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In his essay on Australian poetry of the early twentieth century, Nicholas Birns claims that the poetry of the given period was not at the time fully appreciated in the rest of the world, and that metropolitan centres placed low esteem on Australian poetic production (173). There was the lack, as he puts it, of “an efficient market”, caused by various factors, including the remoteness and isolation of the country, its distance from the hotspots of political crisis, and its “perceived rejection of modernism” (Ibid). It was the Anglo-American experimental modernism that the young Australian poets rejected, composing verse that “tended to rhyme and obey metrical contentions” (Ibid, 174) or at least have a certain melodic quality. In its stylistic aspect, this poetry was rather traditional, and the themes used were also quite different from those explored by American or English modernist poets: exploration by sea and land, and the European explorations of Australia in particular, was a very popular theme, along with the descriptions of nature and typically Australian landscape (as was the case, for instance, with the Jindyworobak school of poetry). Australian literature of the first half of the twentieth century, as noted by Tom Englis Moore, a well-known poet and professor of Australian literature, was marked by “[t]he ideals of peace, freedom and social justice combined with a marked realism” (Waten 26). The anti-realist strain in Australian literature was rather weak at the time when poets like T.S. Eliot and Ezra Pound wrote their best works across the globe. The only group of poets truly infatuated with modernism gathered around Max Harris (1921–1995) and called themselves the Angry Penguins. The group that was stimulated by the literary magazine Angry Penguins, was founded in Adelaide in 1940 by Harris and is today probably best-known not for their attempts to introduce modernism into Australian poetry, but for the infamous literary hoax perpetrated by two poets of a more traditionalist orientation, James McAuley (1917–1976) and Harold Stewart (1916–1995). Their main purpose was to debunk modernist poetry as meaningless babble, but what they actually succeeded in doing, as this paper aims to show, was advancing Australian literature beyond modernism into the kind of poetry that stylistically and thematically could be described as postmodern, and thus debunking not only the Angry Penguins’ writing, but their own traditionalist verse as well. ...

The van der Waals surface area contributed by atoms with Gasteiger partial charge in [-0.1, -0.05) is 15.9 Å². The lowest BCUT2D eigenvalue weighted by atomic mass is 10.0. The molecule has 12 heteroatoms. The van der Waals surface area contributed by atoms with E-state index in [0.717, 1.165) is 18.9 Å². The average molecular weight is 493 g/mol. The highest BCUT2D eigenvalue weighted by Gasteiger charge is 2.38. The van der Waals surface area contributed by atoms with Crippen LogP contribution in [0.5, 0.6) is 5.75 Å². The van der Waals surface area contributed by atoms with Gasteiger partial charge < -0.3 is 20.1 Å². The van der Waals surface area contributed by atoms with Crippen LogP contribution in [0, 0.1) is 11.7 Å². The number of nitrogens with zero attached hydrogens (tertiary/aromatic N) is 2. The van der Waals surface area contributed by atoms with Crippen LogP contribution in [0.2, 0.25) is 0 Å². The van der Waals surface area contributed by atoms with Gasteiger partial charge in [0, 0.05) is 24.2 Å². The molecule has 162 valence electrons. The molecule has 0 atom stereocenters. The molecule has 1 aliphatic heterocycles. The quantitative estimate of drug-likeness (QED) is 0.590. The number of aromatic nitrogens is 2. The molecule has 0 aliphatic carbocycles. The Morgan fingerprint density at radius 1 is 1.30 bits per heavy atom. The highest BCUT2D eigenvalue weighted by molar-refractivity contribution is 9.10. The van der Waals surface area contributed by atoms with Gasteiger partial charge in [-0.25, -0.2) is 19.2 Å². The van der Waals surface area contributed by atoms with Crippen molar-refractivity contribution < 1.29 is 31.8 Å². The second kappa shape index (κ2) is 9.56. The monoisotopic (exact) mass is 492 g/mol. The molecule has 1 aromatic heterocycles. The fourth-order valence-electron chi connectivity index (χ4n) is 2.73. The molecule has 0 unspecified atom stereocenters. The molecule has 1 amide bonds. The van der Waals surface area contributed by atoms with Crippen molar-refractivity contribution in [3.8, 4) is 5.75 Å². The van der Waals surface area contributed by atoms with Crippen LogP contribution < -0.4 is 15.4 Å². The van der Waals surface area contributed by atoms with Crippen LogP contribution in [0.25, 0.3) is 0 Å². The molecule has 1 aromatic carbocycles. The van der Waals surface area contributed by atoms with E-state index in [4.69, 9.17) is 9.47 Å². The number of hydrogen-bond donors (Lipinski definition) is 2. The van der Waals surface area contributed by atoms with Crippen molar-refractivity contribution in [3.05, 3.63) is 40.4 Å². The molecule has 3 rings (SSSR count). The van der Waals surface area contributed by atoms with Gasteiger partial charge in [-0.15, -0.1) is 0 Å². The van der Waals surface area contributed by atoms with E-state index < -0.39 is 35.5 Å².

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Literary texts display many linguistic peculiarities, as well as social and cultural aspects of our lives and, thus, we can assert that literary translation is one of the main ways of communication across cultures. Translating literary texts, however, is not an easy task, since it certainly poses many problems for the translator. One of the problems a translator can face arises from the fact that some words or phrases denoting objects, facts, phenomena, etc… are so deeply rooted in their source culture (SC) and so specific (and perhaps exclusive or unique) to the culture that produced them that they have no equivalent in the target culture (TC), be it because they are unknown, or because they are not yet codified in the target language (TL). When discussing the problems of correspondence in translation, “differences between cultures may cause more severe complications for the translator than do differences in language structure” (Nida 130). Moreover, several theorists, such as Santoyo, García Yebra and Yifeng, amongst others, support untranslatability when we face texts with terms which are so culture-bound and culture-specific as to defy translation (cf. Fernández Guerra, “The issue” 41)....

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You can close your eyes but you can’t close your ears.In the darkness, I keep hearing the screams. I don’t know who’s screaming. I squeeze my eyes tighter and realize that I’m the one who’s screaming. In the darkness, there is no hate. There’s a strange smell and it isn’t me. In another time and another place, someone would have known why all this was happening, someone would have been able to give a name to everything that seems so inexplicable to me, but which does have an explanation. It has to. It won’t be a logical explanation.In another life, I tried to find causes and effects until I came to understand that nothing that happened to me had them. I believed that I thought with my head. I believed that I thought.In the darkness, I don’t think with my heart or with my head. I don’t have any. Others will come and they’ll tell my story. It’ll sound different from their lips.I’ve never been different than everyone else. All my life I endeavored to stay in the middle of the road, not to be too high or too low, too smart or too dumb. I didn’t want to stand out in any way and, in the end, that was the thing that made me stand out, the thing my husband fell in love with....